In this week’s roundup, we take a look at how AI is not just for data scientists—including how AutoML empowers all workers to benefit from it and how it can be used by IT professionals. We examine areas where nonprofits need to reassess due to coronavirus. We also take a look at how the pandemic is disrupting two different areas: predictive analytics and patient data privacy.
by Kjell Carlsson, contributing writer for Forrester.com
The ability of automation-focused machine learning (AutoML) to augment AI is providing exciting new opportunities in all areas of business. From data scientists to executives and support staff, this technology can offer deeper, faster insights for everyone. AutoML is democratizing AI by making it accessible even to those without data science experience. However, the data scientists at your organization must lead AutoML initiatives and ensure employees in all roles understand how to leverage the technology safely and correctly.
by John Edwards, contributing writer for InformationWeek.com
From sales and marketing to customer research, analytics has long provided insights that allow various departments of organizations to make data-driven business decisions. Yet one surprising area has neglected to leverage the power of analytics: IT. Now, the author of this article argues, IT leaders need to recognize the ways in which analytics can help them to evaluate and improve their services. They should also use analytics to predict the future IT needs of the business and ensure everyone at the organization has the IT tools they need.
by Kim Vaccari, contributing writer for NonprofitPro.com
Amid the COVID-19 pandemic, nonprofit organizations are taking a hard hit. With the economic futures of both small and large donors uncertain, nonprofits are doing everything they can to survive. This author says nonprofits need to reassess several areas of their organizations, including their strategic plans, programs and services, staffing needs, and budgets. But beyond that, nonprofits need to be more proactive in planning for the next large-scale disruptive event, whether it is a pandemic, natural disaster, major conflict, or economic downturn.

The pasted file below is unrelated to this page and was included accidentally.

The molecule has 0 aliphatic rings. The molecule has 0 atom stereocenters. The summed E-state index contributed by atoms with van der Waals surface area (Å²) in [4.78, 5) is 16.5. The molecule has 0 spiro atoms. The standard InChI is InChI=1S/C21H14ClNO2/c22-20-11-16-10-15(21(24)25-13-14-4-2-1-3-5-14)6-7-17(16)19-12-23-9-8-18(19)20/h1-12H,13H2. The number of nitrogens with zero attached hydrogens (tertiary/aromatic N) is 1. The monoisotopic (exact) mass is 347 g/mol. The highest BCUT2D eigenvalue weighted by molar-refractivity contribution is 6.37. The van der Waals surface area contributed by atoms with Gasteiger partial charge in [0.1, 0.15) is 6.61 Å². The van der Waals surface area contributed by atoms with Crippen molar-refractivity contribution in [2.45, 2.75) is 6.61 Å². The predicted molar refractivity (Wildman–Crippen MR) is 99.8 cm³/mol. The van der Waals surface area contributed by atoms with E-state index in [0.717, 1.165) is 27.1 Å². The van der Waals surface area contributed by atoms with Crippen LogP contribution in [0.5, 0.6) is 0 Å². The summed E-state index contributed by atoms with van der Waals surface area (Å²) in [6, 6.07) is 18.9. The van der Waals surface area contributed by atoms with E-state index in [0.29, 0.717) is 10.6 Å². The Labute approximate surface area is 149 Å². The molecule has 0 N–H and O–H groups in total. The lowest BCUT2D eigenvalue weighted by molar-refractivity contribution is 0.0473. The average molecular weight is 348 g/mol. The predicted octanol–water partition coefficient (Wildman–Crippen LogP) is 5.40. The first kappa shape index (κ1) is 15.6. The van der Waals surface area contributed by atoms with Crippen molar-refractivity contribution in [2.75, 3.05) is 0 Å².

by Lisa Morgan, contributing writer for InformationWeek.com
Data and analytics have traditionally been used to optimize and predict future performance. Well, it’s no surprise that this global pandemic turned all of that insight on its head. But now is most certainly not the time to back away from predictive analytics—it’s time to double down. Data teams need to keep pace with the changing times, act nimbly, and be willing to restructure your data pipeline.
by Nick Culbertson, contributing writer for Forbes.com
Patient privacy is always a concern for hospitals and medical providers, and COVID-19 is putting pressure on the usual protocols. Nurses and doctors are temporarily working at overloaded hospitals, and the sheer speed and bulk of work on a COVID floor mean that privacy could be considered of low importance compared to saving lives. This is where hospitals can leverage AI to protect the data of patients and healthcare workers. AI can improve data security and detect breaches much more quickly and accurately than human workers.
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